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Although the build went relatively quickly, the staining part took my upwards of three days the next weekend. Ug. I forgot how much work it was to stain all this wood. My shoulders were so sore from all of the overhead work. I used the same Auson black pine tar with linseed oil (50/50) mix on the pergola, which gives it the same matte black sheen as the exterior of the house.

Now to hang the hammock under it and rest for a little while (but maybe I should build some new deck chairs first)…

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Post Script:

This was the last project I did with my neighbour, Ray. The following weekend we received the shocking news that he’d passed away suddenly and without any warning. It didn’t seem real. We were totally devastated. Ray was more than just my neighbour. He was my dear friend. He was my father figure out here. We were so naive when we’d moved out to the country and he’d taken us under his wing and been there whenever we needed him – which was a lot. I’ve written about him on his blog before and all of the help he’d given us in the building the house. He spent countless hours helping us with the house. He walked over here everyday during construction to check on the progress and to make sure the contractors were working. He’d allowed us to share his garden for two years and helped me establish our own. He’d come and cut our grass when I was too busy in the house. We had dozens of dinners at his home when we’d been working all day and night the first couple of years. He’d bring us pies or cinnamon buns just because he had some extra. He cut a path to our house along the river so we could be connected. The gratitude I have for this man could never have been repaid. He was one of those very rare people who would drop everything for you whenever you needed them. He was patient, humble, honest and sincere.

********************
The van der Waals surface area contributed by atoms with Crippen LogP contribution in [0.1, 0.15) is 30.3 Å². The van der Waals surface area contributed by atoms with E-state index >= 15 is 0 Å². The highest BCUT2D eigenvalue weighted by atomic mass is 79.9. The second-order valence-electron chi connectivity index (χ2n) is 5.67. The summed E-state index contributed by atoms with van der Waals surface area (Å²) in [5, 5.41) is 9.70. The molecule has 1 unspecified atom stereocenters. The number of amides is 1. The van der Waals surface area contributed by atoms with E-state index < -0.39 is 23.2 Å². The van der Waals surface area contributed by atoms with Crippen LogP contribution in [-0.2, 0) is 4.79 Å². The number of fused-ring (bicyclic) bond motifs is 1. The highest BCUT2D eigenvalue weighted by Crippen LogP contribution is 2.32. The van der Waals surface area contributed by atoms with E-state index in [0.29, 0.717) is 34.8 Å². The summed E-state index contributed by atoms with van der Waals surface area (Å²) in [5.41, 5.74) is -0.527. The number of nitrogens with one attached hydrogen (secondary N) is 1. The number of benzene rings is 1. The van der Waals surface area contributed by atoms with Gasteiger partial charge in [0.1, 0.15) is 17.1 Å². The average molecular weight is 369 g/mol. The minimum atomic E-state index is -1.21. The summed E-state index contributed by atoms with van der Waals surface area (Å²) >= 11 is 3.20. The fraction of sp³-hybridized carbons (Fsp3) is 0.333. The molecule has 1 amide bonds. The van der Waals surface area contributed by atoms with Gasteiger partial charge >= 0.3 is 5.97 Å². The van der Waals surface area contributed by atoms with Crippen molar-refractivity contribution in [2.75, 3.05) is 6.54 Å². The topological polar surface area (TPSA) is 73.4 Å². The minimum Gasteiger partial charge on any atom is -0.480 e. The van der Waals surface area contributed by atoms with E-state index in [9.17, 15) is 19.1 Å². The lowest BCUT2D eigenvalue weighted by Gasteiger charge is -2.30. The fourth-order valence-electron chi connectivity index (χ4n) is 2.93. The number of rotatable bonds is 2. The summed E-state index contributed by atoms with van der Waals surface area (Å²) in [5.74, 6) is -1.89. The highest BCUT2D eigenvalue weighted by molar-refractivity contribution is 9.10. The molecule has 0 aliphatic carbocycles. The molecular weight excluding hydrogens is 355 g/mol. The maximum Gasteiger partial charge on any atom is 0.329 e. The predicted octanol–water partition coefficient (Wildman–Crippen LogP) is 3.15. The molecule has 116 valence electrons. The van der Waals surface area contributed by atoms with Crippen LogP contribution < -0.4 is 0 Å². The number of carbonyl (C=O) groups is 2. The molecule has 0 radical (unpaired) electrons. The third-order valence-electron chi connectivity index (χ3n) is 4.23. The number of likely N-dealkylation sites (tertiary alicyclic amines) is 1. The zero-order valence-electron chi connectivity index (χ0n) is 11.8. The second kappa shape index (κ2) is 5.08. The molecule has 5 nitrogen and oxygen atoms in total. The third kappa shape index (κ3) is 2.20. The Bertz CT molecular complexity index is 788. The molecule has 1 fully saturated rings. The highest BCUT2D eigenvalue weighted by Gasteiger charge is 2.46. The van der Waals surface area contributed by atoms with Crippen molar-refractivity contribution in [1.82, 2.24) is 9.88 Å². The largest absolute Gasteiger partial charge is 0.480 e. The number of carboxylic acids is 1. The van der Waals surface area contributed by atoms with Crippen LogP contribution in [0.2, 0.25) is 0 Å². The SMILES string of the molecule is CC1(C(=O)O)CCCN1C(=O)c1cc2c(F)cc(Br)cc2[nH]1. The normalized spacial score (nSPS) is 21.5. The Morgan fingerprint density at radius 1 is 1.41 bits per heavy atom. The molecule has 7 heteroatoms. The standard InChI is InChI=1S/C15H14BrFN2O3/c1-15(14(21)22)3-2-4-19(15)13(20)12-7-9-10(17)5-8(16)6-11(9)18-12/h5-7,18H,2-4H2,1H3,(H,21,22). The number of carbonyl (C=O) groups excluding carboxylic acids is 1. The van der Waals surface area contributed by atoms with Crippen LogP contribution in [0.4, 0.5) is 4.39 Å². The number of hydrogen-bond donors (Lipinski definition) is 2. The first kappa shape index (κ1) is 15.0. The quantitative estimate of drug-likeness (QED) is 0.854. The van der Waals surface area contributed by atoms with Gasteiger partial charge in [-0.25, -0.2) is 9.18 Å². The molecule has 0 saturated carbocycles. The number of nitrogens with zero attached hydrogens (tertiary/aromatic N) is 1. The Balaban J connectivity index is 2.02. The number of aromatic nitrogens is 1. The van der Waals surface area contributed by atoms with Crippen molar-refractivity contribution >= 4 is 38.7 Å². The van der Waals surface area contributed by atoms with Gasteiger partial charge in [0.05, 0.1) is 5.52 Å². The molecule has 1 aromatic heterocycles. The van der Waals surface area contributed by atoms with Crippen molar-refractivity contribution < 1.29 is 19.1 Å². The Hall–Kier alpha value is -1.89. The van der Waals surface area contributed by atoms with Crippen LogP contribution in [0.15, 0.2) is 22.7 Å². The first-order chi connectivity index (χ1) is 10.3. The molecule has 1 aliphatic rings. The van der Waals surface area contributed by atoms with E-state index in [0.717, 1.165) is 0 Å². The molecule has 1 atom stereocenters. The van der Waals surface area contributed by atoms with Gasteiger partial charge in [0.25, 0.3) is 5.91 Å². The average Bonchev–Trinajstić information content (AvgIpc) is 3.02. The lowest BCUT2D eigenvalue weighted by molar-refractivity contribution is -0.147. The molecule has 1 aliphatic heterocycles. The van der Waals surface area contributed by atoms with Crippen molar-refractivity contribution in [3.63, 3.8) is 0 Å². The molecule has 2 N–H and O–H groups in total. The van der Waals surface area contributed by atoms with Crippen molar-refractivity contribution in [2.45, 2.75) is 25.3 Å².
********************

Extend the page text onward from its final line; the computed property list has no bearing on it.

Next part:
He taught me so much and has made me feel competent out here. He showed us how to truly appreciate living in this beautiful place. It will be difficult for us without him. I will miss him terribly.

Rest in peace my friend.

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Bathrooms: Research and Design